The II./JG 26 pilots were careful at first in dealing with the new machine. Aware of the fighter’s teething troubles, few risks were taken in initial encounters with the enemy. This may be one reason why their adversaries who saw the unfamiliar radial-engined fighter reported clashes with American Curtiss Hawk 75s. It was thought that the Germans were pressing the Hawks into service following the fall of France in order to fill the gaps in the strength of their own units. The early combat history of the FW 190 was punctuated by problems with the revolutionary new engine management system (Kommandogerät) and frequent engine fires, with the overheating problems only cured some six months down the line with the introduction of the A-4. The first serious accident occurred on August 21 when Ofw. Meyer of 6./JG 26 crash-landed near Overheluestraat in his “Brown 2” (W. Nr. 002). The badly wounded pilot was dragged from the wreckage and taken to Courtrai hospital by Belgian farmers.
British fighters managed to shoot down their first FW 190 on September 18. The Kommandeur of II./JG 26, Hptm. Walter Adolph, was leading nine Focke Wulfs on shipping escort duties. While patrolling off Ostende on the Belgian coast, three Blenheims appeared near Blankenberge covered by Spitfire Mk.Vs of 41 Sqn. Ofw. Roth shot down a bomber in a short fight, but Adolph himself failed to return. Nobody had seen him go down. A search proved fruitless, and his body was found only three weeks later on a Belgian beach. It turned out that 88 Sqn lost two Blenheims in this engagement, the second having fallen to Adolph, who was attacked by F/O Babbage and shot down at once while circling above his own victim. The Blenheim he shot down would have been his 26th kill. In the event, the English pilot reported having downed a radial-engined aircraft, possibly a Curtiss Hawk (or an FW 190).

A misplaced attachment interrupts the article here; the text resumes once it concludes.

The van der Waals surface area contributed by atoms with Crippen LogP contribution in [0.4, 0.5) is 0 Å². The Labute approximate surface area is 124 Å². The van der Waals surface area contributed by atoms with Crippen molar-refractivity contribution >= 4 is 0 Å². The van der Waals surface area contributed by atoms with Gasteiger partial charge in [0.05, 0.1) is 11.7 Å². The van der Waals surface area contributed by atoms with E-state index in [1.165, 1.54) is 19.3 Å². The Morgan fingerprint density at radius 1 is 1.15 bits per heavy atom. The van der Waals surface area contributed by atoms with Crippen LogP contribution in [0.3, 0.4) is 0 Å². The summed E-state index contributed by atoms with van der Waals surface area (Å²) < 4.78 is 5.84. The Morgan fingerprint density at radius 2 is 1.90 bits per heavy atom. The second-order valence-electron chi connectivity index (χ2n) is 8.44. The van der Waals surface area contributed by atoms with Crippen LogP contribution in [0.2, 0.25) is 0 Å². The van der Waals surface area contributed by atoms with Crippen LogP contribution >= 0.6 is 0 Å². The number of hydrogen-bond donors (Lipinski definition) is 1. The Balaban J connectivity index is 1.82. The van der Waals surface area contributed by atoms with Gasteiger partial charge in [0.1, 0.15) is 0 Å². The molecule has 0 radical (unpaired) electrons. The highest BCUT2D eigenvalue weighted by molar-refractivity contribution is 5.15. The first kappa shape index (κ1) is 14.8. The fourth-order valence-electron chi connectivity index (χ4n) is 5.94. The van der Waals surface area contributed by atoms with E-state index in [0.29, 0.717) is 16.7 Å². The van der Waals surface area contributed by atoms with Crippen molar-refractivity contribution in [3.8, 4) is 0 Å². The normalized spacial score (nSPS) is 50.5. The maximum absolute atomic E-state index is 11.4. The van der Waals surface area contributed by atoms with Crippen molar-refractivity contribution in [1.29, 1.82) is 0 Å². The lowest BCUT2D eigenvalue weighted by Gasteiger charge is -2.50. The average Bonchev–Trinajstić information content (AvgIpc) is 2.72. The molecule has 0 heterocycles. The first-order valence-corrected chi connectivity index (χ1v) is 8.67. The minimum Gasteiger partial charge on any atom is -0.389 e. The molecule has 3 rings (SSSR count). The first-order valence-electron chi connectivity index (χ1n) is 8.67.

The truth about the existence of the new machine came out on October 13 when the RAF engaged German fighters while flying a two-formation Circus 108. The famous Polish 303 Sqn was part of this operation. Near Hardelot, F/O Jan Zumbach dealt quickly with a Bf 109F, before latching onto the tail of an unfamiliar aircraft. He shot it up with two short bursts and claimed damage to an unidentified fighter. His gun camera shots aroused the interest of intelligence officers, for whom this was the first opportunity to see Kurt Tank’s creation. In this engagement the new Kommandeur of II./JG 26, Hptm. Joachim Müncheberg, claimed his first victory with the FW 190. The Spitfire that he shot down near Samer was the 57th enemy plane to fall to this skilled pilot.